April 2019

Does an executor have to use the estate lawyer named in the will?

Executors of an estate do not have to use the estate lawyers that prepared the will or the estate lawyers nominated in a will, especially in circumstances where there is no on-going relationship between the deceased and the lawyer named.

Estate lawyers have traditionally marketed their services by nominating themselves as estate lawyers in the will. Whilst there is nothing untoward about this practice, at law, the nomination of an estate lawyer in a Will does not mean that the executor must use that lawyer.

It is common place for some estate lawyers to do a simple and cheap Will for price conscious clients as this allows them nominate themselves as the future estate lawyer.  This often results in an inadequate Will and the appointment to the estate of an ill-equipped lawyer.

Beware when an estate lawyer “graciously offers” to hold the original will in the firm’s safe custody pending the death of the client – they often do so for their own financial interest.

What should an executor look for when appointing an estate lawyer?

Where the deceased owned significant assets, an executor should focus on the knowledge, competency and technology systems possessed by the lawyer and their firm.

Estate law has become increasingly complex and taxation law plays now has an important role in the administration of estates.  Executors should also be aware that many of the deceased’s assets will not be dealt with by the will.  For example:

  • A deceased’s superannuation benefits are not governed by the will but by the terms of either an Industry, Retail, Corporate or Public Sector Superannuation Fund of if the deceased was financially sophisticated, by the terms of deceased’s Self-Managed Superannuation Fund deed.
  • A financially sophisticated deceased may have wealth (sometimes very significant wealth) locked inside a private trust structure, be it a family discretionary trust, a hybrid trust or a unit trust and the assets of such trusts are not governed by the deceased’s will.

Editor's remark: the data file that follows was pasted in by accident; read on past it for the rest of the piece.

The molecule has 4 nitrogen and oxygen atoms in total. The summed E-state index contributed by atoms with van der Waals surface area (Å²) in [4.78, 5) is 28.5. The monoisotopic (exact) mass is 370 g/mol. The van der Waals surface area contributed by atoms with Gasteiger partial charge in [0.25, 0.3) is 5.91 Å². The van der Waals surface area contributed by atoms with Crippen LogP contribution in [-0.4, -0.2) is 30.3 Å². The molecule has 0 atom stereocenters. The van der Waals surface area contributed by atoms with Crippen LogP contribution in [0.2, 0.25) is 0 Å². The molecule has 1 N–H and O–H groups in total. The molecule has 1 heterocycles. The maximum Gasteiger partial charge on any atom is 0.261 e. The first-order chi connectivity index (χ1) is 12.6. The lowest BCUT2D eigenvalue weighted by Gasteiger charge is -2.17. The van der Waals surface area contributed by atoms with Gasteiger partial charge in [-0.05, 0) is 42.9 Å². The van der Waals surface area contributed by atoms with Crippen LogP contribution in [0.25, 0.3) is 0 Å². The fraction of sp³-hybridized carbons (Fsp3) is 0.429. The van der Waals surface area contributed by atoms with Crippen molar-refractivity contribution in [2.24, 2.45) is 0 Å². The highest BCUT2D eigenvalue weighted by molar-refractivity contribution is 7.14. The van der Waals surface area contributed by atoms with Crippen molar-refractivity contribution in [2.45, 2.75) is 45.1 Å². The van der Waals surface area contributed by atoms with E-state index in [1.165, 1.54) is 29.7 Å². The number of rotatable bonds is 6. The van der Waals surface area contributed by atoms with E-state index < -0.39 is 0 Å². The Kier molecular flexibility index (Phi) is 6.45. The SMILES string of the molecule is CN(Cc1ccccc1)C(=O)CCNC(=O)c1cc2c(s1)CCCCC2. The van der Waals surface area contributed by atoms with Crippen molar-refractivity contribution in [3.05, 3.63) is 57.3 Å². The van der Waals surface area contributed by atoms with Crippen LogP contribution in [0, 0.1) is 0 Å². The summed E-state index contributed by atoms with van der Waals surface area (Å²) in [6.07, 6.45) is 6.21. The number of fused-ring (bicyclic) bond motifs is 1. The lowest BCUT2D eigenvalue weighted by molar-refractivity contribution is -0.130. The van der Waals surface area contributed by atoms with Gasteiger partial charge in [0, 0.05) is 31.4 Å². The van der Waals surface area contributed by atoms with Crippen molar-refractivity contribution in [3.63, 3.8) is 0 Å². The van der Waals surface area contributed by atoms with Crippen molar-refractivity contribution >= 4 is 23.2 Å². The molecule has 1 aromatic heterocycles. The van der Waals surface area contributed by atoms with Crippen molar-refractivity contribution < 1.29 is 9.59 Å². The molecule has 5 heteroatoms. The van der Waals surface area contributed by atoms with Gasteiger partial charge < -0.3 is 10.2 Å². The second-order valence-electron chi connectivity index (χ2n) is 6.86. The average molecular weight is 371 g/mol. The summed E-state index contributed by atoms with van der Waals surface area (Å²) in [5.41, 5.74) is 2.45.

• Similarly, the assets of an investment company owned by the deceased continue to be owned by the company on death and are not governed by the will.

Executors should appoint an estate lawyer who has an informed understanding of superannuation law, tax law, trust law/equity, company law and life insurance contract law.  Frankly, anything less will result in delays, mistakes and possibly a tax bill!

Executor liability, conflict of interest & estate litigation

There been considerable growth in estate litigation as a result of disappointed dependants bringing family provisions claims (seeking more money from the estate) or because a disgruntled beneficiary alleges that family executors are preferring their own interests over other beneficiaries.

Executors are personally responsible for errors and omissions that damage the estate.  Executors are also personally liable if they fail to avoid a conflict of interest by seeking to profit when dealing with the affairs of the estate and the entitlements of beneficiaries.   Executors can and do stumble into problems because there has been a failure to advise by the estate lawyer who has simply failed to recognise the danger signs and the issues because such lawyers are ill-equipped.

CharterLaw Legal is a Sydney CBD based estate planning and taxation law firm, experienced in handling both straight forward and complex estates.  We seek to protect both executors and beneficiaries and to ensure that the deceased’s wishes are carried out.

We invite you to view our experience and capabilities at www.estate.charterlawlegal.com.au

CHARTERLAW LEGAL DISCLAIMER: The information provided here is general and based on the law and administrative practice as at the date of this document. The law and its application and administration may change at any time. The information provided is general in nature and you must seek advice before adopting any of the advice or strategies that may be outlined in this paper.


Peter McCrohon
Legal Practitioner Director
Tax and Corporate Restructuring Lawyer
61 2 9220 9600

Scott Gray
Legal Practitioner Director
Tax Controversy and ATO Disputes Lawyer
61 2 9220 9600